CONFESSIONS OF AN EXPATRIATE
I think I have been an expat long before now, even while residing in “my country” of the United States of America. My upbringing was a training to leave and the evolution of my attitude towards my hometown were the stepping stones to my eventual expatriation. As my opinions and beliefs regarding American politics, media and the government developed, I day-dreamed more and more about leaving. It isn’t a strong part of my character that has wanted to “abandon ship” and it doesn’t agree with all the things I feel. I feel a lot about all of those things, I have an opinion, but in actuality I was doing very little about it. Posting my opinion about Palestine on Facebook was not really an action as much as I love to imagine all 1409 of my “friends” reading it and agreeing with me. So to live in a place where many aspects of the country infuriate me and at the same time be in a personal or emotional place where I don’t or can’t prioritize making a difference resulted in a very helpless and pathetic feeling me. This, along with other things I will explain, was one deep underlying reason for me wanting to leave the United States.
I was raised inside the fascination of the worlds cultures, constantly seeking more and indulging in the magic of the Eastern religions, the tastes from roadside kitchens, the masks of ancient art forms. We left as much and spent as long away as we could afford to. My mind held onto the magic, the tastes… the steam of rice dishes and sweet purity of fresh tropical fruits. My heart held onto the sight of poverty and the way it would induce a harsh and sudden appreciation for all that I have. All of me held onto the knowledge that there is so much more than what we are born into and if made a priority, one can experience it and possibly achieve a higher level of awareness and understanding. I had a beautiful illustrated book about Siddhartha and I could always relate to his secret trip to town, where he first witnessed sick people, poverty and death. That is how traveling felt for me… transformative and therefor irreplaceable. Without seeing these things that give perspective it is like living your whole life blind. The way I’ve said it to friends considering a trip: “There is no better education than to travel the world.”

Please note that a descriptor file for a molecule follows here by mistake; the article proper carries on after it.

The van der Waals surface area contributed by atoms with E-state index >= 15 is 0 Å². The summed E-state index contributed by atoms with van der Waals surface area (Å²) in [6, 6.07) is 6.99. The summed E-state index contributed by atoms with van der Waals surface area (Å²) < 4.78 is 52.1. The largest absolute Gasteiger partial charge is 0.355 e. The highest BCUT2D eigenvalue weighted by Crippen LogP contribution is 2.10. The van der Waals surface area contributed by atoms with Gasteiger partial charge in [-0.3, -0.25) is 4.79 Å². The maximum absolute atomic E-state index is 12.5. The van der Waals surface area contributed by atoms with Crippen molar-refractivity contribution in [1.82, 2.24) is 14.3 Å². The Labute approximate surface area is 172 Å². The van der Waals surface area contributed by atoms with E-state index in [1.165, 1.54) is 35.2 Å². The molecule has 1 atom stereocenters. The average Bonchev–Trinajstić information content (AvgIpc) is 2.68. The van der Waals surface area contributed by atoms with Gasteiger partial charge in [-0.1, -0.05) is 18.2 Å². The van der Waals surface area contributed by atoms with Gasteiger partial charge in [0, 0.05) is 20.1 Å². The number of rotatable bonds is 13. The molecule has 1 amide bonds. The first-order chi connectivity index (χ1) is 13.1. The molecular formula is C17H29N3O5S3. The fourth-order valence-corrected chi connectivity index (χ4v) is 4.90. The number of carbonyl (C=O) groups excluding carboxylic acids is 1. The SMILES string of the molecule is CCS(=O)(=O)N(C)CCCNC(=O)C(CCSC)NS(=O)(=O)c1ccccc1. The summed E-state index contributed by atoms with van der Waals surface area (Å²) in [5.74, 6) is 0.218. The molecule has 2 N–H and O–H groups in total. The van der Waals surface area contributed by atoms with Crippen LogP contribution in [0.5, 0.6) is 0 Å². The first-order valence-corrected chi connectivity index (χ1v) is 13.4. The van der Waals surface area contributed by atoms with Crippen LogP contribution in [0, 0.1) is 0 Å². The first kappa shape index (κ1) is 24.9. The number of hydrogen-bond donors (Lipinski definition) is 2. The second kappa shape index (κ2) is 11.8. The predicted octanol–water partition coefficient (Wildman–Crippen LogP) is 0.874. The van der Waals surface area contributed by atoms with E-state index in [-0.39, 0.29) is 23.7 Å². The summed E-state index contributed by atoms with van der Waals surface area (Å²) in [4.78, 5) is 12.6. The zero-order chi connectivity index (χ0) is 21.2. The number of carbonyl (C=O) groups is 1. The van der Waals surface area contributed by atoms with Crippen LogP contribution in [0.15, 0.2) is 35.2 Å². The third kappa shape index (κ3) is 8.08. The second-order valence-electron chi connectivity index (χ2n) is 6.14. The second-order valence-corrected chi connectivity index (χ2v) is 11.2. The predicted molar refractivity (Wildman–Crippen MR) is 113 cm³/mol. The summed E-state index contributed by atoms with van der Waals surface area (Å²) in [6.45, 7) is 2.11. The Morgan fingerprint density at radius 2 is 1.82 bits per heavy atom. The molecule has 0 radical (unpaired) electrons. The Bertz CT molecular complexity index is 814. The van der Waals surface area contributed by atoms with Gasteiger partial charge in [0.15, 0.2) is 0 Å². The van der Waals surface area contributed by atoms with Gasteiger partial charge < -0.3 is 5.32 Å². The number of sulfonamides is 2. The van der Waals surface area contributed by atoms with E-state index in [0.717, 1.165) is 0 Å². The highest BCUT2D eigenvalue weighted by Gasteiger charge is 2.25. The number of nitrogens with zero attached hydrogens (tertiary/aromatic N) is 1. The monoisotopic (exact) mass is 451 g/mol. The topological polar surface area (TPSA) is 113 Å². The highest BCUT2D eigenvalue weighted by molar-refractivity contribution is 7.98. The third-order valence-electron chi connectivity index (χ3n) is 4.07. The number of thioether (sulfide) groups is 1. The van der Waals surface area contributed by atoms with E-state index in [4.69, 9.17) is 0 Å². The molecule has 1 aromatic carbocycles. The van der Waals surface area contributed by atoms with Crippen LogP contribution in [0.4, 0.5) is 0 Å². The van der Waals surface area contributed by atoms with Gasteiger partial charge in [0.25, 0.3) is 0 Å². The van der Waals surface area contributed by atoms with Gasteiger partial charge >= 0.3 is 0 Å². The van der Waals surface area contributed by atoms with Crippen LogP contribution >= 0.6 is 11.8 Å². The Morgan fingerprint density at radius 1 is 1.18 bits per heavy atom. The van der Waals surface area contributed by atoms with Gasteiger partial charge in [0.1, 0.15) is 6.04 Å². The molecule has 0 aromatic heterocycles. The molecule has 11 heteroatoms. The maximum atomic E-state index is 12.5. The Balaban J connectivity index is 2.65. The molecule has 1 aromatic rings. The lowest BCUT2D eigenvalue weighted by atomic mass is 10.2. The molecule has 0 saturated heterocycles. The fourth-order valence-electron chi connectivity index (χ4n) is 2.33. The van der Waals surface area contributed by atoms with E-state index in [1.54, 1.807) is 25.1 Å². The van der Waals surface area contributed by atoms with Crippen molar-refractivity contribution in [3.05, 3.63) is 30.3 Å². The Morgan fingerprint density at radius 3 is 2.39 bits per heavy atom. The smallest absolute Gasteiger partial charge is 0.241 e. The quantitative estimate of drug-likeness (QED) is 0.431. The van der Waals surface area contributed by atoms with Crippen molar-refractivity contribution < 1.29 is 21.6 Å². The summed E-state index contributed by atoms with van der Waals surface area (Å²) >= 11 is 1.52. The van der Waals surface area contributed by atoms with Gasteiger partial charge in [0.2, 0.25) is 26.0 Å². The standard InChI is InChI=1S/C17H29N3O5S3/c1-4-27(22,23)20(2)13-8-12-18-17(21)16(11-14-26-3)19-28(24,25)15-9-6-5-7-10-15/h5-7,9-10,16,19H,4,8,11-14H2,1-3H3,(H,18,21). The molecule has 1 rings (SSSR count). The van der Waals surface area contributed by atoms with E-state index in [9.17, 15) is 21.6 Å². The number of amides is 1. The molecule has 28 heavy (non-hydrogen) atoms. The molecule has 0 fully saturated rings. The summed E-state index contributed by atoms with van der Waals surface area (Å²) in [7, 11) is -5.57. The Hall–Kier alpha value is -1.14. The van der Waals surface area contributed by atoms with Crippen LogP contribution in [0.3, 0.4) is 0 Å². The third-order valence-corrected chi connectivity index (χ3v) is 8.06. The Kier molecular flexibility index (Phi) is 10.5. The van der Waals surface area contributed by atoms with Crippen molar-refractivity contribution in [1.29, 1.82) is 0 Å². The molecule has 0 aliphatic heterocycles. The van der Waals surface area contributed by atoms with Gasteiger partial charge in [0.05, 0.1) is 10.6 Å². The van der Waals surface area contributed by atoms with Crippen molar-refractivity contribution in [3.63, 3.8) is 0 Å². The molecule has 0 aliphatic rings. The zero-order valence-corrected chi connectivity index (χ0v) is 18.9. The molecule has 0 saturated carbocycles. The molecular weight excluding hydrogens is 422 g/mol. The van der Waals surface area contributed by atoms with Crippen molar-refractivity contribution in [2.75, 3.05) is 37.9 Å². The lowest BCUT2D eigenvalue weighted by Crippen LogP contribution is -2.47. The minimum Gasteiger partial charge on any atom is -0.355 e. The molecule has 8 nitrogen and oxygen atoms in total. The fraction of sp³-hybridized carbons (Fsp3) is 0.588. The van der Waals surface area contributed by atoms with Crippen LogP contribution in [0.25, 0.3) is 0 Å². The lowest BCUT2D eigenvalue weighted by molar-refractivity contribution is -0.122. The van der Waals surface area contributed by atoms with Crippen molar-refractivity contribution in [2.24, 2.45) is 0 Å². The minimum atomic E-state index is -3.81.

Obviously not everywhere else is some tropical paradise. And so I find myself in a “somewhere else” that looks a lot like home. This city has tall buildings, malls, restaurants, coffee shops, bars, playgrounds, hamburgers and french fries; men drenched in cologne and women wearing high heels in the rain. In many ways this is just like the United States of America, aside from it being an Islamic country, though the governments power via this matter doesn’t seem so different to me as the so-called “Democracy” of the U.S.A.